Scouts remember a hero from history
PUBLISHED: 09:00 03 June 2016
A village scouting group has joined forces with a military charity to commemorate the 100th anniversary a young scout and sailor who died at the age of 16 during World War One.
The 1st Locking Scouts is now officially affiliated with the Hutton, Oldmixon and Locking branch of the Royal British Legion, which means the two groups can support each other with fundraising and events.
The two organisations held a remembrance event at St Augustines’s Church in Locking in honour of Jack Cornwell, who died in The Battle Of Jutland.
Scout leader Stuart Hayward said: “It was really good, the young patrol leaders were nervous about reading their parts, but they did the scouting group proud.”
The battle took place between May 31 and June 1, 1916, and was the only major naval battle in World War One.
John Travers Cornwell, known as Jack, was a scout in the St Mary’s Mission Group in London. He entered the Royal Navy in 1915 at the age of 15 and was trained briefly, before being sent to serve.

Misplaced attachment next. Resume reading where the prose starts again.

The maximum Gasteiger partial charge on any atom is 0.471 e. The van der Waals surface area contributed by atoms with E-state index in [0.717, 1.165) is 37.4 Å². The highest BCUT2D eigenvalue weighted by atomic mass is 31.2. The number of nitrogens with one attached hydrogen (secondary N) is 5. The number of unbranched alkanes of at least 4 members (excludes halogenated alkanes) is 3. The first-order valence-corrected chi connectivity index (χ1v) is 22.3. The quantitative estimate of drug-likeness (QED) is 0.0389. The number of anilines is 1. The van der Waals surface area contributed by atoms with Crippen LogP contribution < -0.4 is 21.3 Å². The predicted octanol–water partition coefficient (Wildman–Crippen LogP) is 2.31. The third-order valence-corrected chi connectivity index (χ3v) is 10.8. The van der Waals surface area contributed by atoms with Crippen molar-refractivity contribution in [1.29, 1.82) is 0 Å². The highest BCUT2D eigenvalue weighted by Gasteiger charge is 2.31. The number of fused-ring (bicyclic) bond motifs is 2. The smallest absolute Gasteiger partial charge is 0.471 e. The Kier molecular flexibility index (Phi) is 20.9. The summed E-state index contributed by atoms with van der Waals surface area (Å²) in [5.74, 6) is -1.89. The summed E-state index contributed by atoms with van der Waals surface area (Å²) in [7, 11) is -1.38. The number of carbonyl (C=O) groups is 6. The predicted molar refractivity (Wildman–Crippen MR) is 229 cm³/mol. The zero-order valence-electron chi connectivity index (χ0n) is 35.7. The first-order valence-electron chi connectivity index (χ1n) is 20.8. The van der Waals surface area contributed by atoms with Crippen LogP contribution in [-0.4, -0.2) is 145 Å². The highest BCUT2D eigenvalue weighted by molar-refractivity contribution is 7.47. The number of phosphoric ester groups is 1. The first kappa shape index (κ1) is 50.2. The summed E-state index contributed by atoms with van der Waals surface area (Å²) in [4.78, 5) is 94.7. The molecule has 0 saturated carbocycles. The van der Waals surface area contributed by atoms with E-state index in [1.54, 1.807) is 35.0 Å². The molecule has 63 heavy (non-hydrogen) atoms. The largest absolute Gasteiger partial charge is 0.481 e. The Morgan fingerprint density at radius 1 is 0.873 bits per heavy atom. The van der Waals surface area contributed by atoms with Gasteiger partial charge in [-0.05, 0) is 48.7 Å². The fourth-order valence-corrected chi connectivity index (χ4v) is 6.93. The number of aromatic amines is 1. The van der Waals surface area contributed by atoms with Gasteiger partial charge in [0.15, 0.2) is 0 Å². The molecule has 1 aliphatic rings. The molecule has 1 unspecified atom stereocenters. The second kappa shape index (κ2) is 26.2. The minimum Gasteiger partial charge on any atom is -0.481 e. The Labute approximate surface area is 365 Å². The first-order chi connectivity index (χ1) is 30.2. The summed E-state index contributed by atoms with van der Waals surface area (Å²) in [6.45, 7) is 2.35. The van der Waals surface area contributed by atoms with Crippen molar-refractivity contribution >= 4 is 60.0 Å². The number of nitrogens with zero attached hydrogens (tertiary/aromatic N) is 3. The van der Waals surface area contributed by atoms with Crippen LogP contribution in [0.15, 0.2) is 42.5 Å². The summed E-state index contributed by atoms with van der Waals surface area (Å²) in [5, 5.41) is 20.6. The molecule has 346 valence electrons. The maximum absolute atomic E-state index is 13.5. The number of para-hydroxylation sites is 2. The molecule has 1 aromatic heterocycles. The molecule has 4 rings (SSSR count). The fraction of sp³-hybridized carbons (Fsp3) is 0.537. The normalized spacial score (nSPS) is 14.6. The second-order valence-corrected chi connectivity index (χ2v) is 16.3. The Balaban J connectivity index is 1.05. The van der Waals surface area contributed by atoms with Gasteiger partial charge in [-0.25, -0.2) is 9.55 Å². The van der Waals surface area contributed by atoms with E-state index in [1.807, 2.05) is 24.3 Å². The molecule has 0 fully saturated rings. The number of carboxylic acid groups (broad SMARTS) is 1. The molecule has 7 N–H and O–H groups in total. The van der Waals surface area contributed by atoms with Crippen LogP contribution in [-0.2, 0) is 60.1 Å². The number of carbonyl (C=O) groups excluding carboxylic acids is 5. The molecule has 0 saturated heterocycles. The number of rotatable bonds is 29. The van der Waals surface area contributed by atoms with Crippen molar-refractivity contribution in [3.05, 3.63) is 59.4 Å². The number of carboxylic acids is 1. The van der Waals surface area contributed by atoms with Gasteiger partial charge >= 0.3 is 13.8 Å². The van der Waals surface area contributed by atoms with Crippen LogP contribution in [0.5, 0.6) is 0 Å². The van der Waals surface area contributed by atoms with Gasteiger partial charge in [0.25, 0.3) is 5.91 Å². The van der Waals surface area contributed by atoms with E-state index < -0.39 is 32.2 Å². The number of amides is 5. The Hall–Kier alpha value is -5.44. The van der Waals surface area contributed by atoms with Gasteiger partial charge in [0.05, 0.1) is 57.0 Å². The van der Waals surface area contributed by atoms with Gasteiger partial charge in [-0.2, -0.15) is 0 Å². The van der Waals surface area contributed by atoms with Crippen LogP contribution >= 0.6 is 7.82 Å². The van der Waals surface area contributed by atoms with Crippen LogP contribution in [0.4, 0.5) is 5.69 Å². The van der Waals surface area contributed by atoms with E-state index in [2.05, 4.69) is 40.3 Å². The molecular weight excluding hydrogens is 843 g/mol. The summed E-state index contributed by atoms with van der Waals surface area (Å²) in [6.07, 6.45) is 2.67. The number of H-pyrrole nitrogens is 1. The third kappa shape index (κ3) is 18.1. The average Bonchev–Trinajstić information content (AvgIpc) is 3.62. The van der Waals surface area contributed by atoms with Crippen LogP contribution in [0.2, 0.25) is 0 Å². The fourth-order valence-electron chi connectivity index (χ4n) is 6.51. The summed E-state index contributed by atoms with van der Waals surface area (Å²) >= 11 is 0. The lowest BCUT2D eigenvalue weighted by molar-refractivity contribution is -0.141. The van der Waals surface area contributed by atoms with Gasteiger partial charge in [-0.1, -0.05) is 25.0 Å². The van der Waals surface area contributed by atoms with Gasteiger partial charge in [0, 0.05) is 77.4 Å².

On May 31, 1916, while serving aboard the HMS Chester, Jack was struck by shrapnel and severely wounded. But he stayed at his post, waiting for orders, until he was relieved at the end of the battle.
When they reached land he was taken to hospital, but died three days later. The battle claimed more than 6,000 sailors’ lives.
Jack was given the Victoria Cross and the Bronze Cross – the highest scouting honour – for his gallantry.
The Cornwell Scout Badge – named after the sailor – is one of the most prestigious badges in scouting and is given for high character and devotion to duty, as well as courage or endurance.